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  • \$\begingroup\$ I have edited my question as you interpreted it wrong and mostly wrote a great answer about the TPS, when I actually wanted an answer about the MOSFET solution. Not your fault. This is a single junction - so should it not be less vulnerable than the TPS? \$\endgroup\$ – MIL-SPEC Mar 5 at 9:16
  • \$\begingroup\$ Yes a single fet will be more reliable. Current limiting is not a great idea for a satellite. A high side switch would be best, one that is fully on, and a way to reset it after a latch up has been detected \$\endgroup\$ – Voltage Spike Mar 7 at 4:09
  • \$\begingroup\$ Thank you for the helpful edit. +50 awarded \$\endgroup\$ – MIL-SPEC Mar 7 at 10:55
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If you can afford a few volts of insertion loss, a simple and reliable current limit with LM117: SG117 current source The resistor should be fixed 8.2R (for ~152mA limit) or 9.1R (for ~137mA limit), and able to dissipate at least 0.25W even at the highest operational temperature. If the radiation is extreme, you can use a radhard version of LM117, like SG117AR. https://www.microsemi.com/existing-parts/parts/56283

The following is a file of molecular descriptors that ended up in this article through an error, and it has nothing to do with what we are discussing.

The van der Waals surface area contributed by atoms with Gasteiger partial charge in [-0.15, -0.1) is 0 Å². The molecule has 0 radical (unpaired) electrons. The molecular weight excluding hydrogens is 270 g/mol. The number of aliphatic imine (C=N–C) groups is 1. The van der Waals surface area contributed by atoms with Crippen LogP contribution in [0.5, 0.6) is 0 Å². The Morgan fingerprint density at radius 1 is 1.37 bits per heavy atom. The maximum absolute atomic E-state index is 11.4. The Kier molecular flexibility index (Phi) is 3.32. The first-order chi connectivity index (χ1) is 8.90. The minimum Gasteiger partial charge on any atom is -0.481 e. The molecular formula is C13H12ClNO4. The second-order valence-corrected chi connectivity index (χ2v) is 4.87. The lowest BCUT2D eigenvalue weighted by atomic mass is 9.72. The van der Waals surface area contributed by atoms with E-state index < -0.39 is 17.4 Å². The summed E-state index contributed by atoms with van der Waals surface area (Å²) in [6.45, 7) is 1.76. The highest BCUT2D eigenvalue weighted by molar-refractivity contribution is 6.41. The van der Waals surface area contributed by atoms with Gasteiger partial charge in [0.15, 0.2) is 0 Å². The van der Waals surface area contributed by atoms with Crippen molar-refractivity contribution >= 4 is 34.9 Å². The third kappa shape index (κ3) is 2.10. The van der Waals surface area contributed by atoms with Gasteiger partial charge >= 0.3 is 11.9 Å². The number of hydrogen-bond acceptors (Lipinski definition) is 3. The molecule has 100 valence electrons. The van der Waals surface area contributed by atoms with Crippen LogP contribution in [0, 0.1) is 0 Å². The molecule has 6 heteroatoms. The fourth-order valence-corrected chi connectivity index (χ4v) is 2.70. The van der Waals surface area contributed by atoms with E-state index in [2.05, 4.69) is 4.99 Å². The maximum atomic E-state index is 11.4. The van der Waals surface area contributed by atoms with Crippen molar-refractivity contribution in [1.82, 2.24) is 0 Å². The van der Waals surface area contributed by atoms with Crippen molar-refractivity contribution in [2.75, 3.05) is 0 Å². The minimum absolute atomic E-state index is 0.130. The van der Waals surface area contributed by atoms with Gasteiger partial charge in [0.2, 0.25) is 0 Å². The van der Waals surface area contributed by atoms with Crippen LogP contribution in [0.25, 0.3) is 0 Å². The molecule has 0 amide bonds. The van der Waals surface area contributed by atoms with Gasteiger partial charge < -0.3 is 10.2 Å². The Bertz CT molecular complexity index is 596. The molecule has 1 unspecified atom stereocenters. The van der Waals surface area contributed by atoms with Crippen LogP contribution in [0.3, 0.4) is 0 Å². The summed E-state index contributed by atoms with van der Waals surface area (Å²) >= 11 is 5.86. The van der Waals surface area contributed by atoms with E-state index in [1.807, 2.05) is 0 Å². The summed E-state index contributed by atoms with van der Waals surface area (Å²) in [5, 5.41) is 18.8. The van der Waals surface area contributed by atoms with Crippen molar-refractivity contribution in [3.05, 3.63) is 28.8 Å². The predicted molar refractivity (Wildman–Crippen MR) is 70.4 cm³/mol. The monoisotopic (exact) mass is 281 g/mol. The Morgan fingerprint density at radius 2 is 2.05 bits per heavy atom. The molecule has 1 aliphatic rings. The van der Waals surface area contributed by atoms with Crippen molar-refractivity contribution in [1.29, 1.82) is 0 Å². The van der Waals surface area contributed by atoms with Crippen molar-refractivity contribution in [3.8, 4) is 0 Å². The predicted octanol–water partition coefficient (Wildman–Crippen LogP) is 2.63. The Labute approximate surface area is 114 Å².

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  • 1
    \$\begingroup\$ A linear regulator is undesirable in satellite applications due to losses \$\endgroup\$ – Voltage Spike Mar 5 at 19:55
  • \$\begingroup\$ As laptop2d says, we cannot use such an inefficient device, sorry. \$\endgroup\$ – MIL-SPEC Mar 7 at 10:53
  • \$\begingroup\$ A low Vadj radhard LDO is more efficient and stable than the mosfet solution. \$\endgroup\$ – g77 Mar 8 at 11:38